“The actual concrete benefits of just getting one more resolution saying ‘Russia is bad’ is quite limited,” he said. “There’s not the slightest bit of evidence that President Putin sits there thinking, ‘Oh, no, the General Assembly.’”

Russian President Vladimir Putin will not be attending next week’s meeting in New York to make his case to the General Assembly in person. The Russian delegation will instead be led by Foreign Minister Sergei Lavrov. Lavrov is under U.S. sanctions, but under the 1947 U.N. headquarters agreement, the U.S. is usually required to grant access to all foreign diplomats, regardless of existing sanctions or other restrictions. Meanwhile, over Russia’s objections, the U.N. General Assembly agreed on Friday to suspend its normal rules to allow Zelenskyy to address the meeting by video.

… and then actions

Given its structure, and the Russian veto, the U.N. was never going to be the best forum for coordinating global action to isolate Russia or provide military aid to Ukraine. But that doesn’t mean the organization, and its secretary-general, António Guterres, have not made their presence felt.

It was Guterres who, in April, personally negotiated with Putin across his now infamous long white table, to arrange the evacuation of civilians who had been living underground for weeks at the besieged Azovstal steel complex in Mariupol, and to allow Red Cross and U.N. personnel to oversee that evacuation.

In July, after two months of negotiations facilitated by the U.N. along with the government of Turkey, Russia and Ukraine agreed to a deal to allow the shipment of grain through the Black Sea to resume. That deal was arguably the most consequential diplomatic achievement in the nearly seven-month-long conflict.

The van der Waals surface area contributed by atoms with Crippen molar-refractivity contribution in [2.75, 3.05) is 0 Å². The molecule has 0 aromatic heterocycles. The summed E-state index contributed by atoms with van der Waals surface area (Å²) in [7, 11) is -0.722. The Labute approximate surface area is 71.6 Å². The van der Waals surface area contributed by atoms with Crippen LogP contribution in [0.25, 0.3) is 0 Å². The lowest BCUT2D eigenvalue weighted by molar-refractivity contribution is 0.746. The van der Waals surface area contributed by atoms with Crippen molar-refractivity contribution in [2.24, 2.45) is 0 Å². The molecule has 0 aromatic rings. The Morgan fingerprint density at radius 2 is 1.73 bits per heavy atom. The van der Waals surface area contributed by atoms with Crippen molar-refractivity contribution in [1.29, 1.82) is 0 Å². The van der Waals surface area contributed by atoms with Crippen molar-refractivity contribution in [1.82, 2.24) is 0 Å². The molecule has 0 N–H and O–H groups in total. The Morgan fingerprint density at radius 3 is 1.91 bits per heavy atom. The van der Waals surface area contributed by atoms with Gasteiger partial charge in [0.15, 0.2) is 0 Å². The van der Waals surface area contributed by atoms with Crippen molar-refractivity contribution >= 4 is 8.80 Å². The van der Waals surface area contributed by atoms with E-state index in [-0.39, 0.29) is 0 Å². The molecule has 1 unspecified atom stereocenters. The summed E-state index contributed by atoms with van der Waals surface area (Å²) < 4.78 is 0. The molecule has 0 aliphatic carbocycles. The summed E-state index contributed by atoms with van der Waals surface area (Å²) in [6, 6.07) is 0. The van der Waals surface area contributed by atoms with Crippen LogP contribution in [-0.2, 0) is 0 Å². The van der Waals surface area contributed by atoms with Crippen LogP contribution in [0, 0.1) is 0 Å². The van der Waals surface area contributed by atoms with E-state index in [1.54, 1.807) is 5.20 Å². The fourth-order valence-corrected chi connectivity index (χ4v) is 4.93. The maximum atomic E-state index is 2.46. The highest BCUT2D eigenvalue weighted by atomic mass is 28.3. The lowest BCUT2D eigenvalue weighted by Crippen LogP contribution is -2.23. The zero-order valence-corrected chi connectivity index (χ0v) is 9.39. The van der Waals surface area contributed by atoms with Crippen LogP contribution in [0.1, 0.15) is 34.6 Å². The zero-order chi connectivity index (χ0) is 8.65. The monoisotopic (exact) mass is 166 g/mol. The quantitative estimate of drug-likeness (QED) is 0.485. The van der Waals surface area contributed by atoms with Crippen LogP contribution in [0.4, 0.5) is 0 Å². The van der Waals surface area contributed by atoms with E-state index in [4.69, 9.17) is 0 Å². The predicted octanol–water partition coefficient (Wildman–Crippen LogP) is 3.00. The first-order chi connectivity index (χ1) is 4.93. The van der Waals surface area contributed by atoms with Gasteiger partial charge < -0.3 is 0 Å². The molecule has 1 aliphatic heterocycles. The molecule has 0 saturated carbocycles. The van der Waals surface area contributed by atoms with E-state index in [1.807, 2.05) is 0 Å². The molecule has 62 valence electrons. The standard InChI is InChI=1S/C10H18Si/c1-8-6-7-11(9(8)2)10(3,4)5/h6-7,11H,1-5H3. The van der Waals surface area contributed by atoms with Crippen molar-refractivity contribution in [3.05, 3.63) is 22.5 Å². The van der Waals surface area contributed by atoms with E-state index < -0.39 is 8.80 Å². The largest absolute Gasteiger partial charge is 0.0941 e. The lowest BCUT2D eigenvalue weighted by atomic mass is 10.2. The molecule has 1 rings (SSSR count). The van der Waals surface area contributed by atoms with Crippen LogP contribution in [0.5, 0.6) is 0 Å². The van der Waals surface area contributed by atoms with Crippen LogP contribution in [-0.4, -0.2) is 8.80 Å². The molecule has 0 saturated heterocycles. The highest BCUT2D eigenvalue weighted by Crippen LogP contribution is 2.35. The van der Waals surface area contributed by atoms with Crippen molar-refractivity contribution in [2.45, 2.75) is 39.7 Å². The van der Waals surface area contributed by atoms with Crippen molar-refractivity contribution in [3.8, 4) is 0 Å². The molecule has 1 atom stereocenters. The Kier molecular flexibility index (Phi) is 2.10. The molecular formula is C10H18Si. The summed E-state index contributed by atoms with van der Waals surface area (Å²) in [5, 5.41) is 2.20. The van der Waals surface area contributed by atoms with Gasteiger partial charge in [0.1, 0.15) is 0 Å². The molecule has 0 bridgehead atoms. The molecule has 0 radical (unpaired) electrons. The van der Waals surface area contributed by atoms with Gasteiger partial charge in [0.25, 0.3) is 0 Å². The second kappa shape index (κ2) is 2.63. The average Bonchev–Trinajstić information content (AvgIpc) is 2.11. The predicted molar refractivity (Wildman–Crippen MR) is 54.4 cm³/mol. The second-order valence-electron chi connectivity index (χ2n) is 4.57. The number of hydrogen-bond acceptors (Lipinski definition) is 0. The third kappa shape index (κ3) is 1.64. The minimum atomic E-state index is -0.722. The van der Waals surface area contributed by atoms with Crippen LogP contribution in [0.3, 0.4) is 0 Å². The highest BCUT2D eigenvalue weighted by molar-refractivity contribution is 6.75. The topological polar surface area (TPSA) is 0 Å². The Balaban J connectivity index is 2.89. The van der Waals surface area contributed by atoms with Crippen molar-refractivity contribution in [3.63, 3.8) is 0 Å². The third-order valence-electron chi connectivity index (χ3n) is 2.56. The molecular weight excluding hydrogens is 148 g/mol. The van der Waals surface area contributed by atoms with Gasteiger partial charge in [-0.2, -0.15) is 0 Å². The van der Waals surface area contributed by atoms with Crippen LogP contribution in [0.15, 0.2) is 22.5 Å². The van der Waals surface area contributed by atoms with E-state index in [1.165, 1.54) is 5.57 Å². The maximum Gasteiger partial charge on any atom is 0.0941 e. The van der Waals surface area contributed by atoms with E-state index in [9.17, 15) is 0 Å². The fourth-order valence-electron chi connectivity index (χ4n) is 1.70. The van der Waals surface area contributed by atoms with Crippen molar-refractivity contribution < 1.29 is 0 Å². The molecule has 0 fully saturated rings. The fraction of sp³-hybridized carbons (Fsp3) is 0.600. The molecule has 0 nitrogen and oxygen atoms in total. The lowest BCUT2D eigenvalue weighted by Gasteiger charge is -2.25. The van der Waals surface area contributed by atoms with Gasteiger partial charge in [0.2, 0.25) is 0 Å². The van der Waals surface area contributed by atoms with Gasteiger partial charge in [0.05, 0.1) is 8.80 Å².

Prior to the war, Ukraine supplied 45 million tons of grain to the world market every year, and the halting of those shipments due to war had accelerated a global food crisis already driven by climate change and supply chain disruptions. According to the U.N.’s figures, as of Sept. 14, 136 vessels had left Ukrainian ports carrying 3 million tons of grain. Those shipments have not only helped alleviate food shortages, they have also brought down global prices for wheat and other staples.

The U.N. is now pushing for a follow-up agreement that would allow shipments of Russian ammonia, an important component of chemical fertilizers, to use the same sea corridors now being used for Ukrainian grain. It’s hoped that in addition to helping the food crisis, an ammonia agreement would give Russia more of a stake in the success of the grain deal, though Putin last week suggested he might walk away from the whole agreement entirely, calling it a “scam” and alleging without evidence that almost all the grain has been sent to Europe rather than developing countries. (According to the U.N.’s figures, around a third of shipments have gone to lower-income countries, and the World Food Programme has purchased 120,000 tons of Ukrainian wheat for humanitarian assistance efforts.)

Nuclear breakthrough

The other example of the U.N.’s impact in the war has been the involvement of the International Atomic Energy Agency (IAEA), a U.N. agency, in the crisis at the Zaporizhzhia nuclear power plant. Since the early weeks of the war, the plant has been under Russian occupation in an area of active combat, prompting fears of a dangerous radiation release.


On Aug. 31, IAEA Director Rafael Grossi and his team made an unprecedented visit to the facility, traveling through the war zone to get there, after securing the agreement of both sides. The IAEA team was able to inspect the facility and the damage done by the war, and ultimately secured an agreement from the Russians to leave two IAEA inspectors on the site permanently.

After a scare in early September in which the plant was disconnected from Ukraine’s power grid due to shelling for several days, the plant’s last operational reactor was eventually shut down on Sept. 11. Grossi is currently pushing for the establishment of a “nuclear safety and security protection zone” around the plant.

Critics might point out that these are examples of the U.N. mitigating the effects of the war, rather than the war itself. When asked at a press conference on Wednesday what he had discussed with Putin about a “broader end to the war,” Guterres, who said he covered a range of issues with Putin including the grain deal and Zaporizhzhia, replied: “My positions are known.”